## 25 Dec 2008

### Parabola Obtained from Ellipse through a Limiting Process, in Hilbert and Cohn-Vossen's Geometry and the Imagination

[Index-tags are found on the bottom of the left column.]

[The following is largely quotation. It offers further explanation for the geometrical example in Leibniz' letter on his law of continuity.]

Parabola Obtained from Ellipse
through a Limiting Process

in

Hilbert and Cohn-Vossen

Geometry and the Imagination

We first define a parabola:

A parabola is the set of all points in a plane equidistant from a fixed point F and a fixed line L in the plane. The fixed point F is called the focus, and the fixed line L is called the directrix. A line through the focus perpendicular to the directrix is called the axis, and the point on the axis halfway between the directrix and focus is called the vertex.
(780)

Ellipse:

An ellipse is the set of all points P in a plane such that the sum of the distances of P from two fixed points in the plane is constant. Each of the fixed points, F ' and F, is called a focus, and together they are called foci. Referring to the figure, the line segment V 'V through the foci is the major axis. The perpendicular bisector B'B of the major axis is the minor axis. Each end of the major axis, V ' and V, is called a vertex. The midpoint of the line segment F ' F is called the center of the ellipse. (789)

We can imagine, then, that if we move F away from F ', the ellipse will gradually become more and more like a parabola.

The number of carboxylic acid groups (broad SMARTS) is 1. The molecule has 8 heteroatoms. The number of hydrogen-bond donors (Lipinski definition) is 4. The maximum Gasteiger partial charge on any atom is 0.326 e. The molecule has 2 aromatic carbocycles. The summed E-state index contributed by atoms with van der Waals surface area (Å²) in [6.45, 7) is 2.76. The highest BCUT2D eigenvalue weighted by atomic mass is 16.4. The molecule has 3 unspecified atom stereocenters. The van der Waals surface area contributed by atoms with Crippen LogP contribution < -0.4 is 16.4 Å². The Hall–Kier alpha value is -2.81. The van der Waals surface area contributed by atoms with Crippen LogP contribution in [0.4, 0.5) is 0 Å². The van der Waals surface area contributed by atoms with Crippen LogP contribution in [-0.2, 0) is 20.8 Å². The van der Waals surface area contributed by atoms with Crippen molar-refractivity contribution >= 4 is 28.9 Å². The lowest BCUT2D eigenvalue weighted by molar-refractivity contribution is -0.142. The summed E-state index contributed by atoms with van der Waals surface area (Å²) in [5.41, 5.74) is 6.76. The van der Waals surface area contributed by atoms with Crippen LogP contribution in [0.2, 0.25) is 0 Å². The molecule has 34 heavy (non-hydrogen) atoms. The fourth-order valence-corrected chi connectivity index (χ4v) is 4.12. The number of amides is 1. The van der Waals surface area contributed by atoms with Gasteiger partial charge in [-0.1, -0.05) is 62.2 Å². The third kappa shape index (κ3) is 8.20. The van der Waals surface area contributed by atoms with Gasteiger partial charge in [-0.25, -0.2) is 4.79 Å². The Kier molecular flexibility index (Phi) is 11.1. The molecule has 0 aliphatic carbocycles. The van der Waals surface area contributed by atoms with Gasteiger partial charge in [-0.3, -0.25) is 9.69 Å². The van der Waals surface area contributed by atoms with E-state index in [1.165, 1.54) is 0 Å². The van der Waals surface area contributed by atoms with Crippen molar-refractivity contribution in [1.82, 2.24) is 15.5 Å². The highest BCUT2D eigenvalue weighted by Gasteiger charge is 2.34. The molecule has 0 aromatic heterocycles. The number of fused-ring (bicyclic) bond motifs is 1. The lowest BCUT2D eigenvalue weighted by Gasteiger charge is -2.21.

We turn to Hilbert and Cohn-Vosson's Geometry and the Imagination for specifically how this is done.

[The following is quotation.]

We may obtain a parabola from an ellipse by means of a limiting process.

To this end, we fix one focus, say F1, and the vertex S nearest to this focus (where the vertices of the ellipse are defined to be the two points of intersection of the ellipse with the line joining the foci). Let us consider the ellipses that result when the second focus F2 keeps moving further and further away from F1 on the extension of the line SF1. These ellipses approach a limiting curve, and this is the parabola.
(3-4c)

Parabola image from:

Parabola and Ellipse text, and Ellipse image from:

Barnett, Ziegler, and Byleen. Precalculus: Functions and Graphs. New York: McGraw Hill, 2001.

Hilbert, David, and S. Cohn-Vosson. Geometry and the Imagination. AMS Bookstore, 1999.
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